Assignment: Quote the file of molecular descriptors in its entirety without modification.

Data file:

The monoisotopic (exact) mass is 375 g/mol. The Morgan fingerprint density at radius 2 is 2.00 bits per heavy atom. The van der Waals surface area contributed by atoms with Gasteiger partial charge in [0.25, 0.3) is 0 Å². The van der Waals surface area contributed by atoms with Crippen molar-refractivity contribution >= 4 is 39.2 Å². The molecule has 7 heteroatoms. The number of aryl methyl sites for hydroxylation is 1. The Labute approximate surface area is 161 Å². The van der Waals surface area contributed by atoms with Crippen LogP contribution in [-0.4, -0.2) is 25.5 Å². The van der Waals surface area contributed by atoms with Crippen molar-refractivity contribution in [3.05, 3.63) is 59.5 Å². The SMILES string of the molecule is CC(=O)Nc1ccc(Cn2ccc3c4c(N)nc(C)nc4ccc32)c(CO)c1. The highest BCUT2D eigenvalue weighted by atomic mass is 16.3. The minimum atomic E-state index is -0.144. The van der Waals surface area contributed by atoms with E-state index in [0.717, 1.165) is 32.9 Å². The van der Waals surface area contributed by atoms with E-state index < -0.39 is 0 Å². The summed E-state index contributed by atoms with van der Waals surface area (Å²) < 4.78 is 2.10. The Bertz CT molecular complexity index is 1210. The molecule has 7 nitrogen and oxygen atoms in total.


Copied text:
The monoisotopic (exact) mass is 375 g/mol. The Morgan fingerprint density at radius 2 is 2.00 bits per heavy atom. The van der Waals surface area contributed by atoms with Gasteiger partial charge in [0.25, 0.3) is 0 Å². The van der Waals surface area contributed by atoms with Crippen molar-refractivity contribution >= 4 is 39.2 Å². The molecule has 7 heteroatoms. The number of aryl methyl sites for hydroxylation is 1. The Labute approximate surface area is 161 Å². The van der Waals surface area contributed by atoms with Crippen LogP contribution in [-0.4, -0.2) is 25.5 Å². The van der Waals surface area contributed by atoms with Crippen molar-refractivity contribution in [3.05, 3.63) is 59.5 Å². The SMILES string of the molecule is CC(=O)Nc1ccc(Cn2ccc3c4c(N)nc(C)nc4ccc32)c(CO)c1. The highest BCUT2D eigenvalue weighted by atomic mass is 16.3. The minimum atomic E-state index is -0.144. The van der Waals surface area contributed by atoms with E-state index in [0.717, 1.165) is 32.9 Å². The van der Waals surface area contributed by atoms with E-state index < -0.39 is 0 Å². The summed E-state index contributed by atoms with van der Waals surface area (Å²) < 4.78 is 2.10. The Bertz CT molecular complexity index is 1210. The molecule has 7 nitrogen and oxygen atoms in total.